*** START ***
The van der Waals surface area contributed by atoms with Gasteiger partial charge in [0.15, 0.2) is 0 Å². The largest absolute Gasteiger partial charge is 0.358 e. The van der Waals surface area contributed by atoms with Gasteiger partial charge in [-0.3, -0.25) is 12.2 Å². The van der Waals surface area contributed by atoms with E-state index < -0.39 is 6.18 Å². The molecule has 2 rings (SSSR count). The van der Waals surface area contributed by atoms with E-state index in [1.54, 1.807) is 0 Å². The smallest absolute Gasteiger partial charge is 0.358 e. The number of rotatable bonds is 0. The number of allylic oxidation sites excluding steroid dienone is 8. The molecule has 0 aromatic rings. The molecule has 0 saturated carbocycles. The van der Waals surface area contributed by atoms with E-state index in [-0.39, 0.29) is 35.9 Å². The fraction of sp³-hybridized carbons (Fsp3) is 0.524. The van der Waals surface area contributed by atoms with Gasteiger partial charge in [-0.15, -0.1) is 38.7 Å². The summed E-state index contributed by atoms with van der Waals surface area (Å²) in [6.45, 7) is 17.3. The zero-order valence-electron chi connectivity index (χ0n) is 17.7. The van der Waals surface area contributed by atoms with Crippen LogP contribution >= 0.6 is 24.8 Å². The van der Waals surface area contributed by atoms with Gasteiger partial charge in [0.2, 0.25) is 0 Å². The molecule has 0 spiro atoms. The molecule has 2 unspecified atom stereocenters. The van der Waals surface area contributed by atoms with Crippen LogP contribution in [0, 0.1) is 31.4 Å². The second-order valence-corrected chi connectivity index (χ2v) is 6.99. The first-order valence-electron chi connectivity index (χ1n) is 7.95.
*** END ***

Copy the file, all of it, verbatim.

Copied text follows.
The van der Waals surface area contributed by atoms with Gasteiger partial charge in [0.15, 0.2) is 0 Å². The largest absolute Gasteiger partial charge is 0.358 e. The van der Waals surface area contributed by atoms with Gasteiger partial charge in [-0.3, -0.25) is 12.2 Å². The van der Waals surface area contributed by atoms with E-state index < -0.39 is 6.18 Å². The molecule has 2 rings (SSSR count). The van der Waals surface area contributed by atoms with E-state index in [1.54, 1.807) is 0 Å². The smallest absolute Gasteiger partial charge is 0.358 e. The number of rotatable bonds is 0. The number of allylic oxidation sites excluding steroid dienone is 8. The molecule has 0 aromatic rings. The molecule has 0 saturated carbocycles. The van der Waals surface area contributed by atoms with E-state index in [-0.39, 0.29) is 35.9 Å². The fraction of sp³-hybridized carbons (Fsp3) is 0.524. The van der Waals surface area contributed by atoms with Gasteiger partial charge in [-0.15, -0.1) is 38.7 Å². The summed E-state index contributed by atoms with van der Waals surface area (Å²) in [6.45, 7) is 17.3. The zero-order valence-electron chi connectivity index (χ0n) is 17.7. The van der Waals surface area contributed by atoms with Crippen LogP contribution >= 0.6 is 24.8 Å². The van der Waals surface area contributed by atoms with Gasteiger partial charge in [0.2, 0.25) is 0 Å². The molecule has 0 spiro atoms. The molecule has 2 unspecified atom stereocenters. The van der Waals surface area contributed by atoms with Crippen LogP contribution in [0, 0.1) is 31.4 Å². The second-order valence-corrected chi connectivity index (χ2v) is 6.99. The first-order valence-electron chi connectivity index (χ1n) is 7.95.